Clarity Needs Humility

C.S. Lewis was an accomplished academic. He taught at Oxford and then Cambridge, and wrote several significant academic works that are still highly regarded today (The Allegory of Love, The Discarded Image, English Literature in the 16th Century, A Preface to Paradise Lost). His academic credentials are solid. Among many readers, especially American evangelicals where his influence is greatest, he is primarily perceived as an “intellectual” writer, and first and foremost an apologist. At the same time, Lewis has always had a somewhat ambiguous relationship with academia. His fame and influence is chiefly from his popular works, not his scholarly…

A Poem For Times When Something is Just Off

When I was in college, I struggled a bit with mild depression or melancholy. During those times, I found refuge in music, long walks, and poetry. This is a poem that I wrote during that season and just found the other day. It tries to articulate that sense of strangeness or eeriness that can come with depression—that feeling like everything in the world is a bit off color, or blurry like when you have the wrong prescription glasses. Sometimes just getting to the point where you can articulate that feeling can bring a measure of comfort.

On C.S. Lewis, Humility, and Marketing

The 1973 MacMillan edition of C.S. The Great Divorce quotes Lewis in large font on the back cover of the book as claiming: “Blake wrote of the marriage of Heaven and Hell. . . . I have written of their Divorce.” This sounds like a bold claim, a challenge to the great poet William Blake—and its not hard to imagine how such a tagline could be advantageous from the publisher’s standpoint for marketing purposes. But the publishers take Lewis’ statement out of context. What Lewis actually wrote (in the preface) was this: “Blake wrote of the Marriage of Heaven and…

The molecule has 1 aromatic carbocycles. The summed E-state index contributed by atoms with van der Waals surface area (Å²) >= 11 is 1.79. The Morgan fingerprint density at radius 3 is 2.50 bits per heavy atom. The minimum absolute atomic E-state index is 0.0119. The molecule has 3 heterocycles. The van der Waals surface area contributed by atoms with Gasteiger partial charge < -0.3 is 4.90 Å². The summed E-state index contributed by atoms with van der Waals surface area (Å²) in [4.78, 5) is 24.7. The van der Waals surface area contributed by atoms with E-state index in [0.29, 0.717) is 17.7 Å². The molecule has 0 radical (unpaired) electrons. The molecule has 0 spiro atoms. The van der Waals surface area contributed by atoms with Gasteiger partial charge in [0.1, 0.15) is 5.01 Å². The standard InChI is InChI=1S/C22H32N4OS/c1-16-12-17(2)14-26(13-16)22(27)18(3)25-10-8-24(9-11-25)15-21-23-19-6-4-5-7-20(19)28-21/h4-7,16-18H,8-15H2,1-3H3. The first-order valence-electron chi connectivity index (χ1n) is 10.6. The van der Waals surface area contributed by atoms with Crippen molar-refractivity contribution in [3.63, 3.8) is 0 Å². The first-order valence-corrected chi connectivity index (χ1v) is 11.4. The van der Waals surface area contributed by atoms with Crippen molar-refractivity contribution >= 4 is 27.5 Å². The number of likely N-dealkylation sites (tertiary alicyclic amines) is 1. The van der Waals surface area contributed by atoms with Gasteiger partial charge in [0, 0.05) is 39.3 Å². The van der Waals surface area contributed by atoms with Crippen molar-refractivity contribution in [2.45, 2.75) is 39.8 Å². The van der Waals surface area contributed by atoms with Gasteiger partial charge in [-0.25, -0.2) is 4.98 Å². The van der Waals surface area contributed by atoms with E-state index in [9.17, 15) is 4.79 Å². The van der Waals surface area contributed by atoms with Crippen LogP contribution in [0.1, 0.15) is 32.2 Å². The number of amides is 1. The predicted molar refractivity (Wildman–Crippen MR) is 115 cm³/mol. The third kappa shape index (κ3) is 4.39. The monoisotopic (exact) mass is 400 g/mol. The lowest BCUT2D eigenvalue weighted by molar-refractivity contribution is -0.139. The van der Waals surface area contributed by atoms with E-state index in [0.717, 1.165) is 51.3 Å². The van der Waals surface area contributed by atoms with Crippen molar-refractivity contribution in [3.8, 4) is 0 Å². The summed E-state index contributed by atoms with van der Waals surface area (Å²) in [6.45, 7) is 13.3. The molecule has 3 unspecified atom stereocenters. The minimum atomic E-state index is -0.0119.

If I Were Casting That Hideous Strength

One of my favorite books is That Hideous Strength by C.S. Lewis, the final novel in his Space Trilogy. As far as I know, there are no plans to make it into a movie—but there should be! Its a great story, with an ever-relevant message (which Lewis also makes in The Abolition of Man), and beyond that, I think it could be turned into a movie much more easily than most other books-turned-movies. For example, I think this book makes for a much more natural movie than the Narnia stories. I’ve read or listened to it many times over, and…

Looking Back At Favorite Blog Posts and Series

I’ve been blogging for just over 6 years now. Its been a far more enriching experience than I had expected. My primary purpose in blogging has always been my own learning: I find that I learn best in a dialogical, two-stage process of both (1) reading and (2) writing. Stage 1 typically involves carefully reading a book with my pen in hand, making notes on the pages and inside the back cover as I struggle with how to place and understand the book. (Sometimes, of course, it could also be an article, movie, etc.) The key in this stage is…

Help from Bryan Garner on Writing Well

In my Historiography seminar this fall we worked through Bryan A. Garner’s Modern American Usage: The Authority on Grammar, Usage, and Style (3rd edition; Oxford University Press, 2009). Its basically a reference tool for issues of style and grammar, and I am finding it a very helpful resource for improving my writing. I think the best way to learn grammar and usage is, like most learning, by observation—reading skilled authors over and over until their writing habits soak into us. But books like Garner’s can be very helpful as a supplement to this. In class we worked through the “Quick…

The Objectivity of Ideas

This is a favorite passage from my favorite book these days, perhaps my favorite book of all time. Its describing one character’s reaction to his being imprisoned and trained in “objectivity,” which in the context of the book means the belief that all thoughts are mere chemical reactions and there is no possibility of using reason to arrive at truth. I think this notion that ideas correspond to objective reality is one the main issues that comes up discussions about the Ontological argument (which I’m reading a lot about in my PhD work these days), and also in Plato’s theory…